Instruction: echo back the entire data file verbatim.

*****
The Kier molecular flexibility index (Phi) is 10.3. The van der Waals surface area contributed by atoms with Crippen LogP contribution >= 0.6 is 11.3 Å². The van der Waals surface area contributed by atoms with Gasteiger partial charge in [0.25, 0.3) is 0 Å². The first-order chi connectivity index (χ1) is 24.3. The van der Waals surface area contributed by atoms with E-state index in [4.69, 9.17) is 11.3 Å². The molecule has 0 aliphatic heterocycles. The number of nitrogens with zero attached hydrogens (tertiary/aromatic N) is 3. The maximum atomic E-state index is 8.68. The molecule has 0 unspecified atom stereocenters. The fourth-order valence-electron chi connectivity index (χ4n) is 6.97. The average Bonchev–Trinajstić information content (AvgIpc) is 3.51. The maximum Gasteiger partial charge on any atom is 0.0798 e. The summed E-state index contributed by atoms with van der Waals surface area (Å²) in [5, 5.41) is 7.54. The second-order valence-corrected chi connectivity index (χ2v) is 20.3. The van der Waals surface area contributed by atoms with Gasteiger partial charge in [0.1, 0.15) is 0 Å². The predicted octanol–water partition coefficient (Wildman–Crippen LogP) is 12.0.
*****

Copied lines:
The Kier molecular flexibility index (Phi) is 10.3. The van der Waals surface area contributed by atoms with Crippen LogP contribution >= 0.6 is 11.3 Å². The van der Waals surface area contributed by atoms with Gasteiger partial charge in [0.25, 0.3) is 0 Å². The first-order chi connectivity index (χ1) is 24.3. The van der Waals surface area contributed by atoms with E-state index in [4.69, 9.17) is 11.3 Å². The molecule has 0 aliphatic heterocycles. The number of nitrogens with zero attached hydrogens (tertiary/aromatic N) is 3. The maximum atomic E-state index is 8.68. The molecule has 0 unspecified atom stereocenters. The fourth-order valence-electron chi connectivity index (χ4n) is 6.97. The average Bonchev–Trinajstić information content (AvgIpc) is 3.51. The maximum Gasteiger partial charge on any atom is 0.0798 e. The summed E-state index contributed by atoms with van der Waals surface area (Å²) in [5, 5.41) is 7.54. The second-order valence-corrected chi connectivity index (χ2v) is 20.3. The van der Waals surface area contributed by atoms with Gasteiger partial charge in [0.1, 0.15) is 0 Å². The predicted octanol–water partition coefficient (Wildman–Crippen LogP) is 12.0.